Yet, this bleak picture was in place before the recent attack on the internet. Now, a new Bill has been passed on Wednesday night, a draft Law prepared hastily and of course without any deliberation with NGO’s, legal authorities or the internet companies.

Last June, when social media channels were heavily used in communication during the Gezi resistance, rumour had it that the government was preparing for a far stronger censorship of the internet. Prime Minister Erdogan, calling Twitter a ‘menace’, gave the clearest signal of another attempt to make things tighter under his authoritarian rule.

On top of that, following the corruption scandal revealed at the end of December 2013, every day there has been another leak of hacked phone conversations on the internet. The battle between the government and the Gulenists is very much about leaking each others’ phone conversations with businessmen or press members.

Turkey, as a country in which Youtube was banned for around three years, did not wait for long to shut down Soundcloud, where the alleged recordings of many phone conversations of Prime Minister Erdogan were accessible. Consequently it was just a matter of time before a tighter internet regulation would facilitate this more impromptu form of censorship.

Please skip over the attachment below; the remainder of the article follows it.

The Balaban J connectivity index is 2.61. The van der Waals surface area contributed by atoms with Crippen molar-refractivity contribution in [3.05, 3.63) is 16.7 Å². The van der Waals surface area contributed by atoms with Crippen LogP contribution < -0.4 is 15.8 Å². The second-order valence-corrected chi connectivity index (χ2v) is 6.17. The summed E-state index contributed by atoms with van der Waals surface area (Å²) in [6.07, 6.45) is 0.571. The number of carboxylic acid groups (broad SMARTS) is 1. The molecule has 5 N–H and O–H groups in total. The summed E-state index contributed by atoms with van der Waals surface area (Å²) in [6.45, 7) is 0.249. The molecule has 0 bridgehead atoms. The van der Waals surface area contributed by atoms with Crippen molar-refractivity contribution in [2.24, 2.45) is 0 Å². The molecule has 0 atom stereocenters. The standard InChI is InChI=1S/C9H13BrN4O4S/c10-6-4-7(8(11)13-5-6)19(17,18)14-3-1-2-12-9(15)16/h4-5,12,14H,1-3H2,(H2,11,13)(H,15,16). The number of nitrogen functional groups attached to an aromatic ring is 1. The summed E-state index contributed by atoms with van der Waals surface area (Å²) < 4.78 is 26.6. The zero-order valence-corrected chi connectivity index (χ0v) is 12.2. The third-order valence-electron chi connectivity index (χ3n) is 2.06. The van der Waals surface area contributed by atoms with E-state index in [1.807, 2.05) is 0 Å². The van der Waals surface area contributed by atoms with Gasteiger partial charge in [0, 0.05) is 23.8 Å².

As I have already written here; Law no. 5651, entitled “Regulation of Publications on the Internet and Suppression of Crimes Committed by means of Such Publication,” is concerned with the contents of the websites carrying child pornography or drug and gun sales and also more subjective issues like insulting Mustafa Kemal Ataturk, or the propaganda of terrorist groups. Due to that Law, which is very vague and arbitrary when it comes to definition, many websites got shut down either directly by the Telecommunication Directorate (TIB) or by the court and prosecutor orders.

According to the European Union’s report on Turkey’s Progress in Access to the Union, 32 thousand websites are estimated to have been censored for various reasons. In addition to that, in 2012, the European Court of Human Rights found Turkey guilty in terms of impeding the exercise of free speech on the internet, due to the very same Law 5651. That decision was made as a result of a trial in which Turkey was accused of shutting down Google Sites because of a blog entry that criticised Kemal Ataturk in 2009. Ironically, the entire website has still been blocked for five years, due to that entry.